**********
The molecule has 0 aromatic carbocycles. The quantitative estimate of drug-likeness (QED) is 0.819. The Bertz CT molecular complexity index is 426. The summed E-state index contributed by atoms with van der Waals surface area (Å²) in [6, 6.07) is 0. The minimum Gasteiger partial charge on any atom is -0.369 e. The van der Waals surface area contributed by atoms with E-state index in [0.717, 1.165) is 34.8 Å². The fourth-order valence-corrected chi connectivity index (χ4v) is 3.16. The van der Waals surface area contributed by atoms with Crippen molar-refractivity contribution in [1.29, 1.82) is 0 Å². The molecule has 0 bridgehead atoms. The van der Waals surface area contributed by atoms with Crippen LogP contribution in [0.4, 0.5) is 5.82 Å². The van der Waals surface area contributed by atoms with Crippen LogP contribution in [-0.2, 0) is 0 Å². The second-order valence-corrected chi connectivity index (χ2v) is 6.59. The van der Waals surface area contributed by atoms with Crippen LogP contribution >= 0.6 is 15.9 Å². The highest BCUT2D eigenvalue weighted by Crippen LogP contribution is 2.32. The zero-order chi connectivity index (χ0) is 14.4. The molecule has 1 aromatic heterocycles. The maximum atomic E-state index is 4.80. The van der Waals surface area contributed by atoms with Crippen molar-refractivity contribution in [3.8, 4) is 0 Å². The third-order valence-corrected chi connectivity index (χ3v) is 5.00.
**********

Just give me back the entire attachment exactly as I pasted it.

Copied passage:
The molecule has 0 aromatic carbocycles. The quantitative estimate of drug-likeness (QED) is 0.819. The Bertz CT molecular complexity index is 426. The summed E-state index contributed by atoms with van der Waals surface area (Å²) in [6, 6.07) is 0. The minimum Gasteiger partial charge on any atom is -0.369 e. The van der Waals surface area contributed by atoms with E-state index in [0.717, 1.165) is 34.8 Å². The fourth-order valence-corrected chi connectivity index (χ4v) is 3.16. The van der Waals surface area contributed by atoms with Crippen molar-refractivity contribution in [1.29, 1.82) is 0 Å². The molecule has 0 bridgehead atoms. The van der Waals surface area contributed by atoms with Crippen LogP contribution in [0.4, 0.5) is 5.82 Å². The van der Waals surface area contributed by atoms with Crippen LogP contribution in [-0.2, 0) is 0 Å². The second-order valence-corrected chi connectivity index (χ2v) is 6.59. The van der Waals surface area contributed by atoms with Crippen LogP contribution >= 0.6 is 15.9 Å². The highest BCUT2D eigenvalue weighted by Crippen LogP contribution is 2.32. The zero-order chi connectivity index (χ0) is 14.4. The molecule has 1 aromatic heterocycles. The maximum atomic E-state index is 4.80. The van der Waals surface area contributed by atoms with Crippen molar-refractivity contribution in [3.8, 4) is 0 Å². The third-order valence-corrected chi connectivity index (χ3v) is 5.00.